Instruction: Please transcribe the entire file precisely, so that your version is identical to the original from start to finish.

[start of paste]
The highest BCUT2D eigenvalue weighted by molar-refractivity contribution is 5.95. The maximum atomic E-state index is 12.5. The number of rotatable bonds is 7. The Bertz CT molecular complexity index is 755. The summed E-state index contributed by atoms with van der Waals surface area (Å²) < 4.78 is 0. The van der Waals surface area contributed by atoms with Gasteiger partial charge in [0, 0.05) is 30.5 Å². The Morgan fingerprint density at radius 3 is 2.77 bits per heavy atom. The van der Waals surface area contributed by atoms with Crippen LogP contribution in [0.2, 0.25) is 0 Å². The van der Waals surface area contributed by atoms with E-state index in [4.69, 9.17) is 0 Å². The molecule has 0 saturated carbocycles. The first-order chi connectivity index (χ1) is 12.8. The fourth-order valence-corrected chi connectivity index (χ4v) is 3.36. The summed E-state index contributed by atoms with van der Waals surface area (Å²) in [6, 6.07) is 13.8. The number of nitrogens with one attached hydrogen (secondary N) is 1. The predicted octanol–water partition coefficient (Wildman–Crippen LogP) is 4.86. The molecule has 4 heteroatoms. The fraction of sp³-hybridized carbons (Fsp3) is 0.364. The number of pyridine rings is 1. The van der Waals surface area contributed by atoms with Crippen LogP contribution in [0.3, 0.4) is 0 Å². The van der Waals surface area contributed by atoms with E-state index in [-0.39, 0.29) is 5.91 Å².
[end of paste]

The highest BCUT2D eigenvalue weighted by molar-refractivity contribution is 5.95. The maximum atomic E-state index is 12.5. The number of rotatable bonds is 7. The Bertz CT molecular complexity index is 755. The summed E-state index contributed by atoms with van der Waals surface area (Å²) < 4.78 is 0. The van der Waals surface area contributed by atoms with Gasteiger partial charge in [0, 0.05) is 30.5 Å². The Morgan fingerprint density at radius 3 is 2.77 bits per heavy atom. The van der Waals surface area contributed by atoms with Crippen LogP contribution in [0.2, 0.25) is 0 Å². The van der Waals surface area contributed by atoms with E-state index in [4.69, 9.17) is 0 Å². The molecule has 0 saturated carbocycles. The first-order chi connectivity index (χ1) is 12.8. The fourth-order valence-corrected chi connectivity index (χ4v) is 3.36. The summed E-state index contributed by atoms with van der Waals surface area (Å²) in [6, 6.07) is 13.8. The number of nitrogens with one attached hydrogen (secondary N) is 1. The predicted octanol–water partition coefficient (Wildman–Crippen LogP) is 4.86. The molecule has 4 heteroatoms. The fraction of sp³-hybridized carbons (Fsp3) is 0.364. The number of pyridine rings is 1. The van der Waals surface area contributed by atoms with Crippen LogP contribution in [0.3, 0.4) is 0 Å². The van der Waals surface area contributed by atoms with E-state index in [-0.39, 0.29) is 5.91 Å².